Education, Police Reform, and Personal Responsibility Necessary to Stop Sectarian Violence in Pakistan

Hassan Abbas, professor of international security studies at National Defense University; and Knox Thames, director of policy and research at the US Commission on International Religious Freedom visited the South Asia Center on March 13, 2013 to discuss ethnic and sectarian violence in Pakistan.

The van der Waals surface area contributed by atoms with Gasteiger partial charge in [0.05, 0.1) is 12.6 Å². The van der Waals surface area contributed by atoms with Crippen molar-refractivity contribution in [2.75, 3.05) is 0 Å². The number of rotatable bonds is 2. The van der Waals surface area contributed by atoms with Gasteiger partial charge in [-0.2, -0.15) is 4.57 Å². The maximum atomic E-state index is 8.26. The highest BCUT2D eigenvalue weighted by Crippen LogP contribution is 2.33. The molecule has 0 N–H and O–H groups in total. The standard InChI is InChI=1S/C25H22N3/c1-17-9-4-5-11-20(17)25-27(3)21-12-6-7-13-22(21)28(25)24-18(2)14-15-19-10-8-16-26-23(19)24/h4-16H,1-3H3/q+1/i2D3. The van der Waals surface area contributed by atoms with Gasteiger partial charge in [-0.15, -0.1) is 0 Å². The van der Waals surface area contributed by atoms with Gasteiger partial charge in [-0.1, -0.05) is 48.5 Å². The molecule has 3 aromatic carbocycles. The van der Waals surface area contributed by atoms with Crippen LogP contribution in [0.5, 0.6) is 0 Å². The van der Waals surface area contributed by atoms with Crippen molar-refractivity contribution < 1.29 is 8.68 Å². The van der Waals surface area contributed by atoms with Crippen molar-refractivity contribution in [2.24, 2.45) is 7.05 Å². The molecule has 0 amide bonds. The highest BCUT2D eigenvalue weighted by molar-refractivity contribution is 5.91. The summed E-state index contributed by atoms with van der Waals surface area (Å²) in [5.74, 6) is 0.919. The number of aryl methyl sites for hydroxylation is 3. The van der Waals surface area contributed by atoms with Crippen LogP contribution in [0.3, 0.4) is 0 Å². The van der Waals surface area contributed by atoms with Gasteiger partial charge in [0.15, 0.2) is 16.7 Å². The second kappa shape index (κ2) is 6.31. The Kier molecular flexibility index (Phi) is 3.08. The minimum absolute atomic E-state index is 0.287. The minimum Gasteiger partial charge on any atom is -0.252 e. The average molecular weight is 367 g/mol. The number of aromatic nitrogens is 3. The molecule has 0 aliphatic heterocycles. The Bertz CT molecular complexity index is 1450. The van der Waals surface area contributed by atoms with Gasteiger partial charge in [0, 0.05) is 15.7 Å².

At the discussion titled “Ending Ethnic and Sectarian Violence in Pakistan,” the speakers addressed the dire domestic security situation facing Pakistan in light of recent growing targeted killings and ethnic violence, and offered their advice to the country’s leaders and the international community. Expressing concern over an inadequate response by the government, Mr. Thames stated the need for more visible consequences for perpetrators and suggested international engagement with the provinces, beyond the federal level in Pakistan. Dr. Abbas, citing an unprecedented 34 attacks on Sufi shrines, underscored the widespread nature of this problem affecting everyday Pakistanis. He stated the two paths to change are education and police reform, and cautioned the US of favoring sides in sectarian conflict. In his opening remarks, Moderator and Director of the South Asia Center Shuja Nawaz challenged the common critique of the Pakistan government by stating, “if Pakistani society fails to protect its own, it is the failure of everyone, the State, the civil government , the military establishment, the civil society, and each and every Pakistani. Passing the buck will not solve this cancerous problem. Nor will simply citing the litany of loses caused by the mayhem.”